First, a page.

Small’s was unique in other ways. Its waiters would often appear in roller skates and join in on the music or dance action. The place ran through the night and began a breakfast dance at 6 a.m. The “house band” at Small’s included Charlie Johnson, Benny Carter and Sidney Bechet. Top-shelf white performers like Tommy Dorsey, Glenn Miller and Buddy Rich would often come by to jam with the house band.
In the early 60s, basketball legend Wilt Chamberlain bought a controlling interest in the club and renamed it Big Wilt’s Small’s Paradise. His management team modified the format a bit, inviting Blues artists like Ray Charles and comedians like the raunchy Redd Foxx, who toned down his act when he became a major TV performer in Sanford and Son. During the Twist craze, Big Wilt’s became a showcase for swiveling sacroiliacs.
Even though it was subjected to demeaning segregationist rules, The Cotton Club featured numerous A-list performers, notably Duke Ellington, Cab Calloway and Jimmie Lunceford accompanied by Ethel Waters, Lena Horne, Bill “Bojangles” Robinson and many others. During Prohibition years in the 1920s, the club’s major investors were underworld figures using the venue as an outlet for illegal beer sales. As Prohibition waned, the Cotton Club began to relax its segregationist policies. Eventually, the night club could not resist a move out of Harlem and settled in at the crossroads of 7th Avenue and Broadway at the heart of Times Square.
Connie’s Inn took a similar path as the Cotton Club, running a bootlegger’s gin mill in Harlem that showcased African American performers, like Louis Armstrong, Fats Waller and Fletcher Henderson, while restricting their audiences to whites. They also took off downtown eventually, leaving their venue at Seventh Avenue and 131st Street to be taken over by one of Harlem’s most unique night clubs, The Ubangi Club.
As far as we can tell, the Ubangi was an openly gay club that nobody had trouble with as long as it was up in Harlem. It’s the earliest card I know (from NYC) that featured gay couples dancing. It doesn’t show Gladys Bentley but she was an out lesbian performer who dressed in a gold lame tuxedo and top hat and said dirty things to the girls. The unique arrangement of the musicians on this card could also be described as “provocative.”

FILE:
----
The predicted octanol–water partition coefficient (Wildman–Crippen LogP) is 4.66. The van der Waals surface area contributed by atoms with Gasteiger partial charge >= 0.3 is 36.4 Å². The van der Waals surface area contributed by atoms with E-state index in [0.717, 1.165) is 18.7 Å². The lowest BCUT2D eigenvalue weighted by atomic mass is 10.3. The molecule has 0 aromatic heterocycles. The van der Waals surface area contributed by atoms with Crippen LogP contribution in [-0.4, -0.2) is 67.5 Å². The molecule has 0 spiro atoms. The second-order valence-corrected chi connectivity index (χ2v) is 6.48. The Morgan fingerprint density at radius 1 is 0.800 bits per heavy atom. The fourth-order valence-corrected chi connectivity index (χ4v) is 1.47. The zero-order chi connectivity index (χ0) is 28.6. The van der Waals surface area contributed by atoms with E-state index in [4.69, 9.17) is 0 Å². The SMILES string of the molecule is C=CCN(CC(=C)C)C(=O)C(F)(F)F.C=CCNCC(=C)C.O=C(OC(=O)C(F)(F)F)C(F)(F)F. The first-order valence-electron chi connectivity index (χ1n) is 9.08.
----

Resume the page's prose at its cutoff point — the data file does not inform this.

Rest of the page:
Harlem’s unique dance clubs also played an important role in showcasing emerging African American arts. Chief among these was the pink-painted Savoy Ballroom on Lenox Avenue where the “Lindy Hop,” also known as the “Jitterbug” reigned supreme and devotees could spend most of the night negotiating its flying jumpy moves. During the 1930s, the Savoy’s most popular band leader was Chick Webb, whose reputation only grew after 1934 when he hired on the winner of a singing contest at the famous Apollo Theater, a teenager named Ella Fitzgerald.
Two cards below illustrate the Apollo’s location and evolution: First a linen-era street scene of 125th, showing the Apollo and other theaters that shared the block. The next card shows the venerable old theater several decades after its heyday when it had become a studio and headquarters for several other black-oriented media properties.
Harlem has always been proud and indulgent toward its sports heroes who took their winnings and invested in community night spots. None were as venerated in their day as World Heavyweight Champ Joe Louis and Welterweight Champ Sugar Ray Robinson.